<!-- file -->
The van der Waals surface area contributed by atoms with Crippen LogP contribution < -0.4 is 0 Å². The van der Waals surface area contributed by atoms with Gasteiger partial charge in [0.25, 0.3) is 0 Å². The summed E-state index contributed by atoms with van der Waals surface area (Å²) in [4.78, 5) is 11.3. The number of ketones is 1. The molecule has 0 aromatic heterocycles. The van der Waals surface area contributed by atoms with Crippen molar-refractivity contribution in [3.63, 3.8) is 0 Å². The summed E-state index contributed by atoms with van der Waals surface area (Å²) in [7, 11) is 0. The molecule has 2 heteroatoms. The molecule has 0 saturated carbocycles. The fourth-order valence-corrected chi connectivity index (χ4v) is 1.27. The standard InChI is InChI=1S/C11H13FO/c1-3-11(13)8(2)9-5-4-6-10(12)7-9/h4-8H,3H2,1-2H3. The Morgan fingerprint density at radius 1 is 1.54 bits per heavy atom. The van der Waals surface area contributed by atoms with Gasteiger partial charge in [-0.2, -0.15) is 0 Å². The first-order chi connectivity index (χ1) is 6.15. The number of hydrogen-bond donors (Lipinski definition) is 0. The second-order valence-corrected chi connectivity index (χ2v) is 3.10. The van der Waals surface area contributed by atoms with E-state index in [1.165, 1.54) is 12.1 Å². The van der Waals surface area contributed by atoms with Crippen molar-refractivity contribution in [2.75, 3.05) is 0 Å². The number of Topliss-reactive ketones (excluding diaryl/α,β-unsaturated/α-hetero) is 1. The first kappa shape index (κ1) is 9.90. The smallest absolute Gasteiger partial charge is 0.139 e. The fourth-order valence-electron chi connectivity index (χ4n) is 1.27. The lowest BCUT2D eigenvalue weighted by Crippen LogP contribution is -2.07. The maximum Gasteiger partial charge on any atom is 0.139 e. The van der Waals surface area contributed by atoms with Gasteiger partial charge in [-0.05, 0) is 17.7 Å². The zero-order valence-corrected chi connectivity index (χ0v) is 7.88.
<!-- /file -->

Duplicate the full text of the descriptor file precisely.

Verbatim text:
The van der Waals surface area contributed by atoms with Crippen LogP contribution < -0.4 is 0 Å². The van der Waals surface area contributed by atoms with Gasteiger partial charge in [0.25, 0.3) is 0 Å². The summed E-state index contributed by atoms with van der Waals surface area (Å²) in [4.78, 5) is 11.3. The number of ketones is 1. The molecule has 0 aromatic heterocycles. The van der Waals surface area contributed by atoms with Crippen molar-refractivity contribution in [3.63, 3.8) is 0 Å². The summed E-state index contributed by atoms with van der Waals surface area (Å²) in [7, 11) is 0. The molecule has 2 heteroatoms. The molecule has 0 saturated carbocycles. The fourth-order valence-corrected chi connectivity index (χ4v) is 1.27. The standard InChI is InChI=1S/C11H13FO/c1-3-11(13)8(2)9-5-4-6-10(12)7-9/h4-8H,3H2,1-2H3. The Morgan fingerprint density at radius 1 is 1.54 bits per heavy atom. The van der Waals surface area contributed by atoms with Gasteiger partial charge in [-0.2, -0.15) is 0 Å². The first-order chi connectivity index (χ1) is 6.15. The number of hydrogen-bond donors (Lipinski definition) is 0. The second-order valence-corrected chi connectivity index (χ2v) is 3.10. The van der Waals surface area contributed by atoms with E-state index in [1.165, 1.54) is 12.1 Å². The van der Waals surface area contributed by atoms with Crippen molar-refractivity contribution in [2.75, 3.05) is 0 Å². The number of Topliss-reactive ketones (excluding diaryl/α,β-unsaturated/α-hetero) is 1. The first kappa shape index (κ1) is 9.90. The smallest absolute Gasteiger partial charge is 0.139 e. The fourth-order valence-electron chi connectivity index (χ4n) is 1.27. The lowest BCUT2D eigenvalue weighted by Crippen LogP contribution is -2.07. The maximum Gasteiger partial charge on any atom is 0.139 e. The van der Waals surface area contributed by atoms with Gasteiger partial charge in [-0.05, 0) is 17.7 Å². The zero-order valence-corrected chi connectivity index (χ0v) is 7.88.